Saturday, May 10, 2014

Review of The Land Leviathan by Michael Moorcock

The most challenging and ambitious of the Oswald Bastable books, 1974’s The Land Leviathan tackles a daring combination of ideals: race and authoritarianism.  Pulling off an iconoclastic juxtaposition that will set the reader thinking, the Bastable series continues in fine fashion. 

The Land Leviathan is a frame story like The Warlord of the Air, but a frame story within a frame story.  Matters begin with the grandson of the "fictional" Michael Moorcock (Moorcock being the confidante who Bastable told his story to in The Warlord of the Air) discovering a safe tucked away in the family attic in 1973.  Unable to pry the sturdy metal box open, he ventures to the locksmith who is able to trip the lid.  Inside he discovers the lost narrative of Bastable’s adventures after he left Rowe Island.  This narrative however, is preceded by his grandfather’s introductory notes.  Having gone on an excursion to see the Valley of the Morning with his own eyes, Moorcock Senior had his own adventures coming to possess the remnants of Bastable’s story.  The narrative coming into his hands in the most dangerous of circumstances, Bastable’s second adventure starts with a return to Teku Benga to see if the place is real or just a dream.  Soon enough world politics, time, and race take center stage in his life, whether he wants them or not.

A Nomad of the Time Streams is the title of the omnibus edition of the three Oswald Bastable novels.  Accordingly, each of the three books features the hero, if he can be called as such (‘observer’ perhaps a better descriptor), being bounced around to alternate histories and futures.  All commenting in some way upon social and political ideas, The Land Leviathan rolls with the imperialist theme of The Warlord of the Air and slowly mixes in relevant commentary on race via a post-apocalyptic scenario involving chemical weapons and Africa.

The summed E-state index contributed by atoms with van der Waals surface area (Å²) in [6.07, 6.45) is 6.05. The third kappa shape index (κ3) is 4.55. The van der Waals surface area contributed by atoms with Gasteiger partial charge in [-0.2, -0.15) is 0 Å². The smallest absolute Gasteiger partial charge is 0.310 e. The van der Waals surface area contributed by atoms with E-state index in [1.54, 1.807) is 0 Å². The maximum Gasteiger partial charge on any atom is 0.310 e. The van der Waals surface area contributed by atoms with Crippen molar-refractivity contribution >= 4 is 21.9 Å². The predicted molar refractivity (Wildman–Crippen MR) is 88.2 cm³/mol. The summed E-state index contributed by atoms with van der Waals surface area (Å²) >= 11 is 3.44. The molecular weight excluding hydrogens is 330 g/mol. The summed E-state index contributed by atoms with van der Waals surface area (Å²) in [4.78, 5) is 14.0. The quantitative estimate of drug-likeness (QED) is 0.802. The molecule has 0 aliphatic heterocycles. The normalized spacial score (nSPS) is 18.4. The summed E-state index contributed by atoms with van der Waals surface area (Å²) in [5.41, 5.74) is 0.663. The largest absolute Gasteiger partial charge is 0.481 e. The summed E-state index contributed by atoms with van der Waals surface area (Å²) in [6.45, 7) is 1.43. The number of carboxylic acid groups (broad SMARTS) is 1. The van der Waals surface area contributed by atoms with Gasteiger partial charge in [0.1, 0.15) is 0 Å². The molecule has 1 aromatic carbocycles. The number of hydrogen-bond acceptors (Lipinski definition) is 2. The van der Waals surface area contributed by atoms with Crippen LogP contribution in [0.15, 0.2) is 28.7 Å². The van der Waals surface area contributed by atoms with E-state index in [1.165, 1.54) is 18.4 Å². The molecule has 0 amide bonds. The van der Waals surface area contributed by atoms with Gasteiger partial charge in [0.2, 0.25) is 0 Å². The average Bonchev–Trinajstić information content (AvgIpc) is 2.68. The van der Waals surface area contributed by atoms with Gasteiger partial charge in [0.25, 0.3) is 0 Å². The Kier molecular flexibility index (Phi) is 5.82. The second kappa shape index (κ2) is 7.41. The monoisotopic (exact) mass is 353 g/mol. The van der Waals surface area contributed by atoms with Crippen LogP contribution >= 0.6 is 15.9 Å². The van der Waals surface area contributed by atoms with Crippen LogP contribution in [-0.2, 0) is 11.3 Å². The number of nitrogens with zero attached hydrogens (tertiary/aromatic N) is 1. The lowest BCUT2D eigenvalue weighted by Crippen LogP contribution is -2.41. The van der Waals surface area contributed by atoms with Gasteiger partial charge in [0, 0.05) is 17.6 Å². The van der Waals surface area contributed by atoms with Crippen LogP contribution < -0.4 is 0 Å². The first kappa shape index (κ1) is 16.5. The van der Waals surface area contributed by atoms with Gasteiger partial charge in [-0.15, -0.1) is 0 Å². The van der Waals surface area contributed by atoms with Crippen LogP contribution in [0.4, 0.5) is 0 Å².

The time period traveled to in the novel an alternate 1903, the world has been irrevocably changed by the inventions of O’Bean, an Irish immigrant living in Chile.  Technology that betters ours in numerous ways available, the world scene is drastically different than what we know from history.  Power is provided along different lines and wars are fought with different devices, meaning social, as well as world political structures, take on an entirely different appearance.  The reader can discover the details for themselves, but what can be said, however, is that racism and Moorcock’s revisioning of its history have a mentally stimulating effect.  More thought provoking than the simple tale of revenge Tarantino spins in Django, the reader will be left pondering the state the story comes to after the last page has been turned. 

If there is a difference between The Land Leviathan and The Warlord of the Air, it would be in the ambitiousness of the plotting.  Likewise possessing steampunk-ish elements, an altered history, and Bastable as the focal point, Moorcock nevertheless puts the hero through more rigorous plot moves.  Some of the developments in the latter half of the story, in fact, require a larger suspension of disbelief than did the semi-organic unfurling of The Warlord of the Air.  The third and concluding Bastable novel, The Steel Tsar as tight as The Warlord of the Air, it’s easy to wonder if Moorcock was challenged how to present his ideals in narrative terms. 

In the end, The Land Leviathan is more steampunk commentary on the social and political state of world politics, this time in an alternate history setting.  Racial autonomy and authoritarianism the motifs that emerge to take over the narrative as the story progresses, Moorcock continues to utilize crisp prose and quick pacing in telling the temporally twisted tales of Oswald Bastable, nomad of the time streams, and his interaction with imperial zeal.  Like The Warlord of the Air, The Land Leviathan is a closed story that gives no hints as to the next volume, in this case the third and final The Steel Tsar. 

As a side note: while it is not necessary to read the three Oswald Bastable books in order, there are certainly benefits to doing so.  Simply put, the over-arching theme and frame story gel better when read in publishing order.  If intrigued, start with The Warlord of the Air as a test to the series suitability to your interests.  If you like it, then by all means continue with The Land Leviathan, then The Steel Tsar as they are consistent follow ups. 

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